Keir Starmer has appointed Kate Green to replace Rebecca Long-Bailey, who was sacked this week, as Labour’s new Shadow Education Secretary.
The Labour leader said: “I’m delighted to appoint Kate Green as Shadow Education Secretary. Kate has spent a lifetime campaigning against child poverty and educational inequalities. I look forward to working with her in this new role.”
Green added: “It’s a privilege to have been asked to serve as Shadow Education Secretary. The coronavirus pandemic has had a devastating impact on children’s education. I look forward to working with teachers, unions, parents and councils to help ensure we get our children back in school as soon as possible.”
The Labour MP for Stretford and Urmston was first elected to parliament in May 2010. Before becoming an MP, she was chief executive of the Child Poverty Action Group and previously director of the National Council for One-Parent Families.
The appointment adds another Fabian Society MP to Labour’s frontbench, which already heavily features members of the Labour-affiliated organisation – including Keir Starmer himself. Green chaired the Fabians from 2016 until last year.
It has been welcomed by the Labour Against Private Schools campaign group, which has tweeted that Green was the first Labour MP to support the ‘Abolish Eton’ initiative and in 2019 organised an event in parliament on phasing out private schools.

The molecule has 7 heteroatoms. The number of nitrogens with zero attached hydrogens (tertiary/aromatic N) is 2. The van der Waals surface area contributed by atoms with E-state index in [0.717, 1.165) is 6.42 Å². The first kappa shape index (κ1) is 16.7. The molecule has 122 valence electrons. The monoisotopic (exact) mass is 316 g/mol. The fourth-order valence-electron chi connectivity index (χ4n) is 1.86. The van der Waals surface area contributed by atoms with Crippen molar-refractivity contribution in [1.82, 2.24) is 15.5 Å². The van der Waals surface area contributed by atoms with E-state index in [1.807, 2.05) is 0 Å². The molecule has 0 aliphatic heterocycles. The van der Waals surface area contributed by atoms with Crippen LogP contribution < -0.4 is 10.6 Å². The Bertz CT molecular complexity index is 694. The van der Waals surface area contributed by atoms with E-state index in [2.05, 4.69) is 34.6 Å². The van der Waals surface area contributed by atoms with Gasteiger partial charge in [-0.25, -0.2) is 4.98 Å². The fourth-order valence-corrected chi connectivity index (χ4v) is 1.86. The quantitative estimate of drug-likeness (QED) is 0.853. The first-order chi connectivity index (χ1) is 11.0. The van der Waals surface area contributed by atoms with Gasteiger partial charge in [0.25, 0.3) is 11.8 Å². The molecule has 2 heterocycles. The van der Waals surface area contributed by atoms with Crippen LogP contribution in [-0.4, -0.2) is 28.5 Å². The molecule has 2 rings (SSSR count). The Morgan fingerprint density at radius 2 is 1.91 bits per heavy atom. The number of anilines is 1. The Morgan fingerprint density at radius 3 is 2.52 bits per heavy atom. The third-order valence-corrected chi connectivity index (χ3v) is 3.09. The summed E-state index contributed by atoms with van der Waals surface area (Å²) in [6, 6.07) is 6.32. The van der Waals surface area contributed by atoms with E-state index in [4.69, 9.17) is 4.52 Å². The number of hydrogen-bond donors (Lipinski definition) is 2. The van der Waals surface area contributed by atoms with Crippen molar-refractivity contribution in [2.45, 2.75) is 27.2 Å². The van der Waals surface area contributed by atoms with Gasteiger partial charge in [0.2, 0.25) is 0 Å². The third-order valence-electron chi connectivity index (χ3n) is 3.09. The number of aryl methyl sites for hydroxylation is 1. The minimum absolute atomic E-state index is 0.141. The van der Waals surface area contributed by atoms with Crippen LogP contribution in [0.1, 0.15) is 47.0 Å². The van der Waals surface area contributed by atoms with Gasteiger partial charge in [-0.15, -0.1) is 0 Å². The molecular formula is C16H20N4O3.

Green backed Yvette Cooper for the leadership in 2015. She was promoted to the shadow cabinet in the women and equalities role by Jeremy Corbyn, but joined the mass resignation in 2016. She subsequently chaired the Owen Smith campaign.
Starmer appointed her to the frontbench in April as a shadow minister in the work and pensions team, led by Jonathan Reynolds, in a role focusing on Labour’s child poverty strategy.
Green has written comment pieces in the past for LabourList on public attitudes towards immigration, using foreign aid to help refugees, giving asylum seekers the right to work, adapting to automation and treating disabled people with dignity.
She described Labour’s promises to scrap university tuition fees and offer free school meals to all primary school children as “powerful domestic policy commitments” in a 2018 LabourList piece.
In 2016, she wrote an article for The New Statesman arguing that Corbyn did not understand the concerns of women in the parliamentary party around sexist abuse, and complained that he had argued the sex industry should be decriminalised without consulting the shadow cabinet.
Long-Bailey was sacked by Starmer from the education post on Thursday after she shared an interview containing the claim that US police learnt the tactic of kneeling on people’s necks “from seminars with Israeli secret services”.
The Labour leader’s spokesperson described the claim in question as “an antisemitic conspiracy theory” and said “Keir has been clear that restoring trust with the Jewish community is a number one priority”. Starmer rejected pleas from Labour left MPs to reinstate her.